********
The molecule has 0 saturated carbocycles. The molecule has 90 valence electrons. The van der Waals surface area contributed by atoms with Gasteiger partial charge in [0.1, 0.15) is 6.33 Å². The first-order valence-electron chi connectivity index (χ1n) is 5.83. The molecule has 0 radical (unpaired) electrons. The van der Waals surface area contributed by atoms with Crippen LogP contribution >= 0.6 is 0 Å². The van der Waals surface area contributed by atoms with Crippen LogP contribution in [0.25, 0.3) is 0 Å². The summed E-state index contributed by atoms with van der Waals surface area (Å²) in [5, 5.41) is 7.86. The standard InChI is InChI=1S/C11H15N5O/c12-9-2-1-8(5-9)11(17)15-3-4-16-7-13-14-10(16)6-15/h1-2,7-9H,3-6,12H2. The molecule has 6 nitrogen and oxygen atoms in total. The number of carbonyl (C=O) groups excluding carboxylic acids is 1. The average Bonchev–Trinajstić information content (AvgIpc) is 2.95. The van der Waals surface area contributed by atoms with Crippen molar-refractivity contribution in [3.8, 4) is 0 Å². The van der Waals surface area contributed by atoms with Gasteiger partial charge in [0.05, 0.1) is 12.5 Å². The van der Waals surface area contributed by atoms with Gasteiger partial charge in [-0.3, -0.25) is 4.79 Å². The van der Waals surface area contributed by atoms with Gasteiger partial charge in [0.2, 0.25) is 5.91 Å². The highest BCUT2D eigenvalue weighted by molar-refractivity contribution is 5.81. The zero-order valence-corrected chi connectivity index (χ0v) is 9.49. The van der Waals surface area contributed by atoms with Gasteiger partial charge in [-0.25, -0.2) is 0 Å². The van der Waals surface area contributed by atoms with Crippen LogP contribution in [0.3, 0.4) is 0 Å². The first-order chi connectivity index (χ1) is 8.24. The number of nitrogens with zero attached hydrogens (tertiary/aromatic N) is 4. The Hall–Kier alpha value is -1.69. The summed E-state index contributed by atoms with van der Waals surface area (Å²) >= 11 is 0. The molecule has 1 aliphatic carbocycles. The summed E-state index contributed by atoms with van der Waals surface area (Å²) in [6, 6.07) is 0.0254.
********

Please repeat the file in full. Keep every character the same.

The molecule has 0 saturated carbocycles. The molecule has 90 valence electrons. The van der Waals surface area contributed by atoms with Gasteiger partial charge in [0.1, 0.15) is 6.33 Å². The first-order valence-electron chi connectivity index (χ1n) is 5.83. The molecule has 0 radical (unpaired) electrons. The van der Waals surface area contributed by atoms with Crippen LogP contribution >= 0.6 is 0 Å². The van der Waals surface area contributed by atoms with Crippen LogP contribution in [0.25, 0.3) is 0 Å². The summed E-state index contributed by atoms with van der Waals surface area (Å²) in [5, 5.41) is 7.86. The standard InChI is InChI=1S/C11H15N5O/c12-9-2-1-8(5-9)11(17)15-3-4-16-7-13-14-10(16)6-15/h1-2,7-9H,3-6,12H2. The molecule has 6 nitrogen and oxygen atoms in total. The number of carbonyl (C=O) groups excluding carboxylic acids is 1. The average Bonchev–Trinajstić information content (AvgIpc) is 2.95. The van der Waals surface area contributed by atoms with Crippen molar-refractivity contribution in [3.8, 4) is 0 Å². The van der Waals surface area contributed by atoms with Gasteiger partial charge in [0.05, 0.1) is 12.5 Å². The van der Waals surface area contributed by atoms with Gasteiger partial charge in [-0.3, -0.25) is 4.79 Å². The van der Waals surface area contributed by atoms with Gasteiger partial charge in [0.2, 0.25) is 5.91 Å². The highest BCUT2D eigenvalue weighted by molar-refractivity contribution is 5.81. The zero-order valence-corrected chi connectivity index (χ0v) is 9.49. The van der Waals surface area contributed by atoms with Gasteiger partial charge in [-0.25, -0.2) is 0 Å². The van der Waals surface area contributed by atoms with Crippen LogP contribution in [0.3, 0.4) is 0 Å². The first-order chi connectivity index (χ1) is 8.24. The number of nitrogens with zero attached hydrogens (tertiary/aromatic N) is 4. The Hall–Kier alpha value is -1.69. The summed E-state index contributed by atoms with van der Waals surface area (Å²) >= 11 is 0. The molecule has 1 aliphatic carbocycles. The summed E-state index contributed by atoms with van der Waals surface area (Å²) in [6, 6.07) is 0.0254.